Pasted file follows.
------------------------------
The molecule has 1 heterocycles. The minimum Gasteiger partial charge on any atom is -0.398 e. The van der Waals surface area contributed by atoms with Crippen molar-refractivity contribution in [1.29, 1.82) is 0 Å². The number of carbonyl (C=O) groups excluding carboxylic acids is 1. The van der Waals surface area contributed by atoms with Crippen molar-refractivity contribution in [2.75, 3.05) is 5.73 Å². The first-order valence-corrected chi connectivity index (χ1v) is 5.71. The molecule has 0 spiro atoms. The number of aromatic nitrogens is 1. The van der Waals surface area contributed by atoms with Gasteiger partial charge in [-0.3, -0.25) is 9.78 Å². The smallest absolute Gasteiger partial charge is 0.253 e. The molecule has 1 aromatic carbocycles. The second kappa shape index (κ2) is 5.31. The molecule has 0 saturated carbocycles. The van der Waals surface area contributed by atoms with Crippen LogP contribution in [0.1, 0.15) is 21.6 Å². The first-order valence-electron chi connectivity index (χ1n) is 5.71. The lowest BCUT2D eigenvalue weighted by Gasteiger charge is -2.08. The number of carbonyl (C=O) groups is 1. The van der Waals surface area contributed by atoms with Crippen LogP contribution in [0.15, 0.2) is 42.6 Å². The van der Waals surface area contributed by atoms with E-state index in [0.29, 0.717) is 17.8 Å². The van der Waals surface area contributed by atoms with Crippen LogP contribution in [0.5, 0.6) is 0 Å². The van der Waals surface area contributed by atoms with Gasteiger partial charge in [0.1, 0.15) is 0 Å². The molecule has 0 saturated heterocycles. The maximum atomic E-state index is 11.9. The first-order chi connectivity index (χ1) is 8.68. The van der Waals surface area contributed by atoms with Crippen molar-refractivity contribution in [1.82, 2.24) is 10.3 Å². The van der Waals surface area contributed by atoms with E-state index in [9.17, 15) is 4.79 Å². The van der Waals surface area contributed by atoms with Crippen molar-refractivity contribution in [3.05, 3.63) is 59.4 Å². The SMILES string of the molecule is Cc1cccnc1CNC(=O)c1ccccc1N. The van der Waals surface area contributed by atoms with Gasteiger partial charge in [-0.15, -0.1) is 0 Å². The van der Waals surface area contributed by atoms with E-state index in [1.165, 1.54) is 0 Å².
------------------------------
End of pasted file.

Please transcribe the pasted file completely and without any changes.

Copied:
The molecule has 1 heterocycles. The minimum Gasteiger partial charge on any atom is -0.398 e. The van der Waals surface area contributed by atoms with Crippen molar-refractivity contribution in [1.29, 1.82) is 0 Å². The number of carbonyl (C=O) groups excluding carboxylic acids is 1. The van der Waals surface area contributed by atoms with Crippen molar-refractivity contribution in [2.75, 3.05) is 5.73 Å². The first-order valence-corrected chi connectivity index (χ1v) is 5.71. The molecule has 0 spiro atoms. The number of aromatic nitrogens is 1. The van der Waals surface area contributed by atoms with Gasteiger partial charge in [-0.3, -0.25) is 9.78 Å². The smallest absolute Gasteiger partial charge is 0.253 e. The molecule has 1 aromatic carbocycles. The second kappa shape index (κ2) is 5.31. The molecule has 0 saturated carbocycles. The van der Waals surface area contributed by atoms with Crippen LogP contribution in [0.1, 0.15) is 21.6 Å². The first-order valence-electron chi connectivity index (χ1n) is 5.71. The lowest BCUT2D eigenvalue weighted by Gasteiger charge is -2.08. The number of carbonyl (C=O) groups is 1. The van der Waals surface area contributed by atoms with Crippen LogP contribution in [0.15, 0.2) is 42.6 Å². The van der Waals surface area contributed by atoms with E-state index in [0.29, 0.717) is 17.8 Å². The van der Waals surface area contributed by atoms with Crippen LogP contribution in [0.5, 0.6) is 0 Å². The van der Waals surface area contributed by atoms with Gasteiger partial charge in [0.1, 0.15) is 0 Å². The molecule has 0 saturated heterocycles. The maximum atomic E-state index is 11.9. The first-order chi connectivity index (χ1) is 8.68. The van der Waals surface area contributed by atoms with Crippen molar-refractivity contribution in [1.82, 2.24) is 10.3 Å². The van der Waals surface area contributed by atoms with E-state index in [9.17, 15) is 4.79 Å². The van der Waals surface area contributed by atoms with Crippen molar-refractivity contribution in [3.05, 3.63) is 59.4 Å². The SMILES string of the molecule is Cc1cccnc1CNC(=O)c1ccccc1N. The van der Waals surface area contributed by atoms with Gasteiger partial charge in [-0.15, -0.1) is 0 Å². The van der Waals surface area contributed by atoms with E-state index in [1.165, 1.54) is 0 Å².